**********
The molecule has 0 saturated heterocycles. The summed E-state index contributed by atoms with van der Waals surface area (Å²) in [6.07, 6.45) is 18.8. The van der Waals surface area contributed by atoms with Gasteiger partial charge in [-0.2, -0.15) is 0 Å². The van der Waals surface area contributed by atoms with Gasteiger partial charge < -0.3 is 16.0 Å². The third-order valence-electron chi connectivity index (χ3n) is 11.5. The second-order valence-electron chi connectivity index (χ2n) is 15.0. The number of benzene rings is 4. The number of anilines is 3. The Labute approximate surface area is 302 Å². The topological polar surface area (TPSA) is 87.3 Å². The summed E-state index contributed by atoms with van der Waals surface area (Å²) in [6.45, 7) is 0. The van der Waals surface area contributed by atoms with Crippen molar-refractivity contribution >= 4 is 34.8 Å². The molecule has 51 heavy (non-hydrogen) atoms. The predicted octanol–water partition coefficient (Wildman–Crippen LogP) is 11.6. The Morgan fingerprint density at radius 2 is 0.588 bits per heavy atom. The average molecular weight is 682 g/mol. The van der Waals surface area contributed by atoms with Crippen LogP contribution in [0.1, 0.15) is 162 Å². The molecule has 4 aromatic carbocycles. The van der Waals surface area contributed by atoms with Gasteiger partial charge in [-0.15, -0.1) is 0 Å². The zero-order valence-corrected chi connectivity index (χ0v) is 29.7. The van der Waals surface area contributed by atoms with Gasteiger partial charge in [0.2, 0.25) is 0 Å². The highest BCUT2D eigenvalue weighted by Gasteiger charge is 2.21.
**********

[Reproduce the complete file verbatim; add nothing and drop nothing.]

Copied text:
The molecule has 0 saturated heterocycles. The summed E-state index contributed by atoms with van der Waals surface area (Å²) in [6.07, 6.45) is 18.8. The van der Waals surface area contributed by atoms with Gasteiger partial charge in [-0.2, -0.15) is 0 Å². The van der Waals surface area contributed by atoms with Gasteiger partial charge < -0.3 is 16.0 Å². The third-order valence-electron chi connectivity index (χ3n) is 11.5. The second-order valence-electron chi connectivity index (χ2n) is 15.0. The number of benzene rings is 4. The number of anilines is 3. The Labute approximate surface area is 302 Å². The topological polar surface area (TPSA) is 87.3 Å². The summed E-state index contributed by atoms with van der Waals surface area (Å²) in [6.45, 7) is 0. The van der Waals surface area contributed by atoms with Crippen molar-refractivity contribution >= 4 is 34.8 Å². The molecule has 51 heavy (non-hydrogen) atoms. The predicted octanol–water partition coefficient (Wildman–Crippen LogP) is 11.6. The Morgan fingerprint density at radius 2 is 0.588 bits per heavy atom. The average molecular weight is 682 g/mol. The van der Waals surface area contributed by atoms with Crippen LogP contribution in [0.1, 0.15) is 162 Å². The molecule has 4 aromatic carbocycles. The van der Waals surface area contributed by atoms with Gasteiger partial charge in [-0.15, -0.1) is 0 Å². The zero-order valence-corrected chi connectivity index (χ0v) is 29.7. The van der Waals surface area contributed by atoms with Gasteiger partial charge in [0.2, 0.25) is 0 Å². The highest BCUT2D eigenvalue weighted by Gasteiger charge is 2.21.